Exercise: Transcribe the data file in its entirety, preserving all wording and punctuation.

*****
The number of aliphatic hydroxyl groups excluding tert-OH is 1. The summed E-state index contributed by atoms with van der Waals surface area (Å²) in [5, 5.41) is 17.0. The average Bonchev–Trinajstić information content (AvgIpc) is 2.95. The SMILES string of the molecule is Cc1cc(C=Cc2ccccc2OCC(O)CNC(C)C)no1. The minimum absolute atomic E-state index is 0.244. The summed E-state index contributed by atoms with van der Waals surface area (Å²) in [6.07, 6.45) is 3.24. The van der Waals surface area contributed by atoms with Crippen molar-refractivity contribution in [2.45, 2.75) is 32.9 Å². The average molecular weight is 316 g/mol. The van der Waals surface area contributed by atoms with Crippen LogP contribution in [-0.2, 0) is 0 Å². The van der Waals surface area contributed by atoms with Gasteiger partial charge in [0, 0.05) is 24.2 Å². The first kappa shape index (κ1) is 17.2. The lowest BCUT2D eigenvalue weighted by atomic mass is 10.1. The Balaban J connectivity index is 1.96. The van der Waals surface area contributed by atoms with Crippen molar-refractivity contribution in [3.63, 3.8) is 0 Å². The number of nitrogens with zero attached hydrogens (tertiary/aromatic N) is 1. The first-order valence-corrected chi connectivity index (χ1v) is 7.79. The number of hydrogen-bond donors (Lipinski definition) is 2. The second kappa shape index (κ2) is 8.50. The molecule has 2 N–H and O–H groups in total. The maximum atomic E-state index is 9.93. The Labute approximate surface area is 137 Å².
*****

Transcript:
The number of aliphatic hydroxyl groups excluding tert-OH is 1. The summed E-state index contributed by atoms with van der Waals surface area (Å²) in [5, 5.41) is 17.0. The average Bonchev–Trinajstić information content (AvgIpc) is 2.95. The SMILES string of the molecule is Cc1cc(C=Cc2ccccc2OCC(O)CNC(C)C)no1. The minimum absolute atomic E-state index is 0.244. The summed E-state index contributed by atoms with van der Waals surface area (Å²) in [6.07, 6.45) is 3.24. The van der Waals surface area contributed by atoms with Crippen molar-refractivity contribution in [2.45, 2.75) is 32.9 Å². The average molecular weight is 316 g/mol. The van der Waals surface area contributed by atoms with Crippen LogP contribution in [-0.2, 0) is 0 Å². The van der Waals surface area contributed by atoms with Gasteiger partial charge in [0, 0.05) is 24.2 Å². The first kappa shape index (κ1) is 17.2. The lowest BCUT2D eigenvalue weighted by atomic mass is 10.1. The Balaban J connectivity index is 1.96. The van der Waals surface area contributed by atoms with Crippen molar-refractivity contribution in [3.63, 3.8) is 0 Å². The number of nitrogens with zero attached hydrogens (tertiary/aromatic N) is 1. The first-order valence-corrected chi connectivity index (χ1v) is 7.79. The number of hydrogen-bond donors (Lipinski definition) is 2. The second kappa shape index (κ2) is 8.50. The molecule has 2 N–H and O–H groups in total. The maximum atomic E-state index is 9.93. The Labute approximate surface area is 137 Å².